State Governors And The Beggar Bowl Leadership Approach

October 31, 2017 Africa , Nigeria , Opinion , OPINION/NEWS , POLITICS

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Jerome-Mario Utomi


It is no longer news that most of our states are currently faced with serious socio-economic issues bordering on sustainability inabilities. Although this has been the case over time, as a nation that plays politics with everything, we decided to live in denial. But as it currently stands, it has gotten to the brim and the state Governors are faced with either confess or collapse options, hence the bailout carol.

But in rushing to Abuja for a bailout, our Governors have forgotten that one of the negative attributes of borrowing is that once you start, it becomes your character. This borrowing habit of theirs has succeeded in weakening our states to a sorry level, that just about four out of the thirty-six states can presently pay their workers salaries without seeking ‘economic live support’ in the name of a bailout from the federal government.

As a matter of fact, it is not a bad Idea demanding a bailout. But mindless borrowing such as this depletes the borrower’s economic creative prowess, dwindles the propensity to achieving self-reliance and has the entity exposed to further socio-economic vulnerability.

Consequently, the feeling by some that Abuja is there to provide the needed financial succor, has rendered most of our governors lazy and uninterested in carrying out self-introspection on how to improve their state’s internally generated revenue (IGR) not minding that every opportunity to borrow as provided comes with a looming risk.

The above I am sure of, as no state can guarantee its socio-economic security by living on a borrowed fund. Most especially when it becomes incessant or a recurrent decimal of the sort as we are witnessing.

Additionally, the above development has brought to the fore the type of people that we have freely blessed ourselves with as our governors. With the exception of Lagos and a few others that are still active in sustaining their states via internally generated revenue, the rest shares a common denominator; Abuja dependants.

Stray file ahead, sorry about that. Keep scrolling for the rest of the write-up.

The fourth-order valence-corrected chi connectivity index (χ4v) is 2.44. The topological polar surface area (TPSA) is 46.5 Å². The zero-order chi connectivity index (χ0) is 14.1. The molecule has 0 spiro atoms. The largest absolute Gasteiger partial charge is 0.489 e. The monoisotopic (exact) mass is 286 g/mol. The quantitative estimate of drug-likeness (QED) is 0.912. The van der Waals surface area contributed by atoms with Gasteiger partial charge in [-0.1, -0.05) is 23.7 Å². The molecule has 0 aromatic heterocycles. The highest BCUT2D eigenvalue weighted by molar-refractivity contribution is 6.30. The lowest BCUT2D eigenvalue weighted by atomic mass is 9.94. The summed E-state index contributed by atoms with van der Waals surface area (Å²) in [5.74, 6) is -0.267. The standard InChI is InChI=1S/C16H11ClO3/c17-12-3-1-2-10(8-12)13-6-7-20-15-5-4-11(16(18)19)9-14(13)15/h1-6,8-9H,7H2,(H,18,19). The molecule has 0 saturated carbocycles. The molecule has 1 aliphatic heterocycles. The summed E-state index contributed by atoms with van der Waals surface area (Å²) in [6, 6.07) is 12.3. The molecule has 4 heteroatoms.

So, we can now understand why Lagos is witnessing massive infrastructural development today while other states are busy with a bailout sing-song.

This also points to the fact that our problem as a nation is more of leadership as the ‘strength of every state is a direct result of the strength of the leaders.’


To further support the above point as advanced, our colonial overlords very seamlessly penetrated all the nooks and crannies of this nation ensuring that all paid their taxes. That exercise did not in any way exclude my poor grandfather as he was tracked to his sleepy farm settlement to ensure compliance. So, what is going on with our present crop of leaders?

As it is at the moment, it has become crystal clear that the monthly orthodox procession to Abuja for a ‘holy communion’’ using FAAC as the sacrificial lamb and the FG seated as the chief Priest is no longer sustaining. This should be a source of worry to our state governors who could neither pay workers nor pensions of our retirees when the federal allocation was constantly dropping.

However, I am well aware of the fact that the civil servants are self-declared enemies of the states occasioned by their bureaucratic tendencies but that should not be enough reason for them to be treated like the internally displaced people (IDP) that their situation has degenerated into in some states. The recent suicide and contribution of food items and other relief materials as witnessed recently occasioned by non payment of salaries bear eloquent testimonies to these facts.